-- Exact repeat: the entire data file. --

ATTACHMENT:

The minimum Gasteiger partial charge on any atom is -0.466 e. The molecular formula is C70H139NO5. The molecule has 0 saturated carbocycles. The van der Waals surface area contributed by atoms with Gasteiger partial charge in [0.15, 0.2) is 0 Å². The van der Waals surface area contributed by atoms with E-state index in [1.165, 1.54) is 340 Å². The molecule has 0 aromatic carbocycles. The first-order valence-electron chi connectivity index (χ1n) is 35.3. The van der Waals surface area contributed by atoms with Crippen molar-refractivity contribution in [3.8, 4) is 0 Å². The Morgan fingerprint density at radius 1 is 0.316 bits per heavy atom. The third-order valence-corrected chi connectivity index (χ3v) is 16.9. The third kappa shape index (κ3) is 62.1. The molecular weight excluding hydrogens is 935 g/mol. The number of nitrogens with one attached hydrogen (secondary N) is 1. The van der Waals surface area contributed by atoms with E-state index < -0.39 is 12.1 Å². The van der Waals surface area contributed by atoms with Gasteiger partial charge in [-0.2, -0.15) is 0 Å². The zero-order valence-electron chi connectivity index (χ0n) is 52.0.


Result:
The minimum Gasteiger partial charge on any atom is -0.466 e. The molecular formula is C70H139NO5. The molecule has 0 saturated carbocycles. The van der Waals surface area contributed by atoms with Gasteiger partial charge in [0.15, 0.2) is 0 Å². The van der Waals surface area contributed by atoms with E-state index in [1.165, 1.54) is 340 Å². The molecule has 0 aromatic carbocycles. The first-order valence-electron chi connectivity index (χ1n) is 35.3. The van der Waals surface area contributed by atoms with Crippen molar-refractivity contribution in [3.8, 4) is 0 Å². The Morgan fingerprint density at radius 1 is 0.316 bits per heavy atom. The third-order valence-corrected chi connectivity index (χ3v) is 16.9. The third kappa shape index (κ3) is 62.1. The molecular weight excluding hydrogens is 935 g/mol. The number of nitrogens with one attached hydrogen (secondary N) is 1. The van der Waals surface area contributed by atoms with E-state index < -0.39 is 12.1 Å². The van der Waals surface area contributed by atoms with Gasteiger partial charge in [-0.2, -0.15) is 0 Å². The zero-order valence-electron chi connectivity index (χ0n) is 52.0.